By KAREN BUCK
The Voice of the South has been looking at one of the industries vital to the wellbeing of our area – tourism. We’ve been taking the pulse of the local tourism industry to ascertain how confident service operators are about the future. In the wake of strong growth figures just released by Tourism WA for Denmark, KAREN BUCK talked with a range of local providers. In our next issue she will focus on the Plantagenet tourism industry.
DENMARK is a regional success story when it comes to winning tourist numbers, according to the latest figures released by Tourism WA.
While Albany and Plantagenet have suffered a depressing downturn over the past three years Denmark is heading the opposite way, with a whopping 36.6 percent increase in visitor numbers.
Local tourism providers claim their success is down to hard work, strong customer focus and the strength of their own marketing campaigns –- plus, of course, the beauty of the area. They also say they’ve done it all with little perceptible support from the regional marketing body, the Amazing South Coast (see story Tourism body cops flak from members).
One provider mystified by what she’s heard about a local downturn is Gill Atkinson from The Toffee Factory. “Maybe we’re lucky because of our position, but I can’t understand what I’m hearing because our figures are going up, up, up every month,” Ms Atkinson said. “January was up 16 percent, and last month was up eight or nine percent on the same time last year.” One of the keys to their success was constant reviewing of the business and looking to see what they could do better, she said.
Since Jess Coad and her partner took on managing Denmark’s Karri Mia accommodation two years ago they have increased occupancy rates from 18 percent to 40 percent. Ms Coad puts that down to a combination of persistent hard work, strong social media marketing including via booking agencies, good repeat business and wordof-mouth referrals. “We’re very proud of what we’re achieved,” she said. “We have a unique location – not just at the centre of local wineries and the Scotsdale Valley but midway between Walpole, Mount Barker and Albany, so we’re a great place to base yourself to explore the region.” Another factor in their success was maintaining a 100 percent focus on client needs. People stayed there for a few days at a time, and the couple focused on ensuring that visitors had a wonderful experience. “We’ve refurbished some of the chalets, and we know that people have to really enjoy their accommodation – not just have a terrific experience when they step outside,” Ms Coad said. Flexibility around rates and offering winter specials all helped to keep people coming.
Denmark Rivermouth Caravan Park proprietor Noel Phillips says his family-owned-and-operated business has an average 55 percent occupancy. “We’re happy with that, though of course there’s always room for more,” he said. Mr Phillips mostly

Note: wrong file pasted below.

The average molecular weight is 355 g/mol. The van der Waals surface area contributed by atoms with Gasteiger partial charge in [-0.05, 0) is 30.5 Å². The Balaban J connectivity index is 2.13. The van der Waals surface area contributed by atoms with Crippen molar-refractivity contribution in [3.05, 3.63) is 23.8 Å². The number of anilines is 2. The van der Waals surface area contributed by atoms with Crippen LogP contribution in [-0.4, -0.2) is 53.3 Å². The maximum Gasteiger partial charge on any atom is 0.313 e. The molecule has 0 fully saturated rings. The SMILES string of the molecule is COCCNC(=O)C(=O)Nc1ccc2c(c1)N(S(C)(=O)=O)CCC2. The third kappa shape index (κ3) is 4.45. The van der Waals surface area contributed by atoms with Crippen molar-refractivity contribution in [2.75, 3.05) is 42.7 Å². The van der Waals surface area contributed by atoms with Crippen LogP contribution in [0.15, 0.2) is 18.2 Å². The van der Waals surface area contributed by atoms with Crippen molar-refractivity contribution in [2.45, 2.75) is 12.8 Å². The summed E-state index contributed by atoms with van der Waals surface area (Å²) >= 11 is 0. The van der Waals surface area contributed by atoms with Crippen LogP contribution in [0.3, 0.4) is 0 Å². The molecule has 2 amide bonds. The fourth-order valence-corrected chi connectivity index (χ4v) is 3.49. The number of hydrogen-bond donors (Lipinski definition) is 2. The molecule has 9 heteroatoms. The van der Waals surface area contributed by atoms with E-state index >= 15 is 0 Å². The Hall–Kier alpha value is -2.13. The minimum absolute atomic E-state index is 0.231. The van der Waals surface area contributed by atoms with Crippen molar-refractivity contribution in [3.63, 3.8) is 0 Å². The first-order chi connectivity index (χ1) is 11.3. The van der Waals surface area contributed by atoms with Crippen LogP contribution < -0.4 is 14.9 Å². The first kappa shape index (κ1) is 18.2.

does his own marketing campaigns on social media and television, and gets good repeat business and word-of-mouth recommendations. “We are members of tourist marketing bodes like the Amazing South Coast, but I’m a believer that if you want something done well you do it yourself.” Two thousand people came to his boat hire business in just two peak months of his business year. “Only four of them came as a result of referrals from the local visitor centre, so I guess what we’re doing elsewhere is working well for us,” he said.
At Karri Aura accommodation numbers have been steadily trending upwards since Fin James started the business four and a half years ago. “Though it’s a bit quieter in the winter months, depending on the weather, season-on-season we’ve been steadily increasing,” she said. “We’re the cheapest accommodation on Mt Shadforth, and pride ourselves on offering great value for money, along with fabulous views.” Ms James markets the business via several online booking agencies and has a strong repeat client base, as well as word-of-mouth referrals.
Another local accommodation provider The Voice spoke with thought that the best thing in recent years for Denmark tourism had been the provision of the highspeed road from Perth to Margaret River. “We don’t want the kind of kamikaze tourist influx that has ruined Margaret River,” he said. “We want to sustain the beautiful things that attract people to visit and live in our area.”
Denmark Chamber of Commerce executive officer Liz Jack said that tourism was a complex industry affected by myriad factors. “Figures are only meaningful if they indicate exactly what they relate to and what market they’re coming from,” she said. “They need to tell a meaningful story that operators can relate to their business activities.” Ms Jack said that it was often hard to draw conclusions from one set of numbers, such as earlier reports of a downturn in local visitor numbers. “By and large, tourism providers in Denmark report to us that they’re doing well,” she said. “That’s vital, because I doubt there is a business of any description which isn’t impacted by tourist numbers coming in to the district.”
One of the big issues for Denmark was to ensure that visitors’ expectations were managed. ”We’ve heard concerns about after-hours food availability, a limited number of restaurants, and the fact that many cafes aren’t open on the weekends due to their own lifestyle needs,” Ms Jack said. “We have to be careful in the way that we market our destination and make sure that tourists get the experience they are expecting.” Along with managing visitor expectations Denmark also needed a robust discussion about a business model that supported its brand. The world was full of beautiful, naïve places just like Denmark which had been “nuked” through people not understanding the longterm impact of both the positive and negative aspects of tourism growth.